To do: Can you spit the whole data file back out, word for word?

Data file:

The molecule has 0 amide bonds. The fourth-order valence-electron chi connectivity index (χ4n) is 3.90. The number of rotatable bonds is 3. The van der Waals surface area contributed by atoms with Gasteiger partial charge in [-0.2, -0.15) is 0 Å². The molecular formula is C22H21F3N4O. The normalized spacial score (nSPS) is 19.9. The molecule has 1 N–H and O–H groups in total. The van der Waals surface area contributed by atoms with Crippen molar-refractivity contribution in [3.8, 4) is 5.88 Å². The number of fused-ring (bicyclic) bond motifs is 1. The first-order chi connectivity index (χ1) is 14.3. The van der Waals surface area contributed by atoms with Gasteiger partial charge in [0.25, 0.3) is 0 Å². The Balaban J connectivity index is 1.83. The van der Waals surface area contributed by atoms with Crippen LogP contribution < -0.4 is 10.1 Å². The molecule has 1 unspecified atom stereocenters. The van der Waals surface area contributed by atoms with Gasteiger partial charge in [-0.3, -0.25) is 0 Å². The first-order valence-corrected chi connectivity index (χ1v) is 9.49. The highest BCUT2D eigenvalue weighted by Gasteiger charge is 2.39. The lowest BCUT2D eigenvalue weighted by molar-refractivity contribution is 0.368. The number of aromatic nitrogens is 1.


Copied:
The molecule has 0 amide bonds. The fourth-order valence-electron chi connectivity index (χ4n) is 3.90. The number of rotatable bonds is 3. The van der Waals surface area contributed by atoms with Gasteiger partial charge in [-0.2, -0.15) is 0 Å². The molecular formula is C22H21F3N4O. The normalized spacial score (nSPS) is 19.9. The molecule has 1 N–H and O–H groups in total. The van der Waals surface area contributed by atoms with Crippen molar-refractivity contribution in [3.8, 4) is 5.88 Å². The number of fused-ring (bicyclic) bond motifs is 1. The first-order chi connectivity index (χ1) is 14.3. The van der Waals surface area contributed by atoms with Gasteiger partial charge in [0.25, 0.3) is 0 Å². The Balaban J connectivity index is 1.83. The van der Waals surface area contributed by atoms with Crippen LogP contribution < -0.4 is 10.1 Å². The molecule has 1 unspecified atom stereocenters. The van der Waals surface area contributed by atoms with Gasteiger partial charge in [-0.3, -0.25) is 0 Å². The first-order valence-corrected chi connectivity index (χ1v) is 9.49. The highest BCUT2D eigenvalue weighted by Gasteiger charge is 2.39. The lowest BCUT2D eigenvalue weighted by molar-refractivity contribution is 0.368. The number of aromatic nitrogens is 1.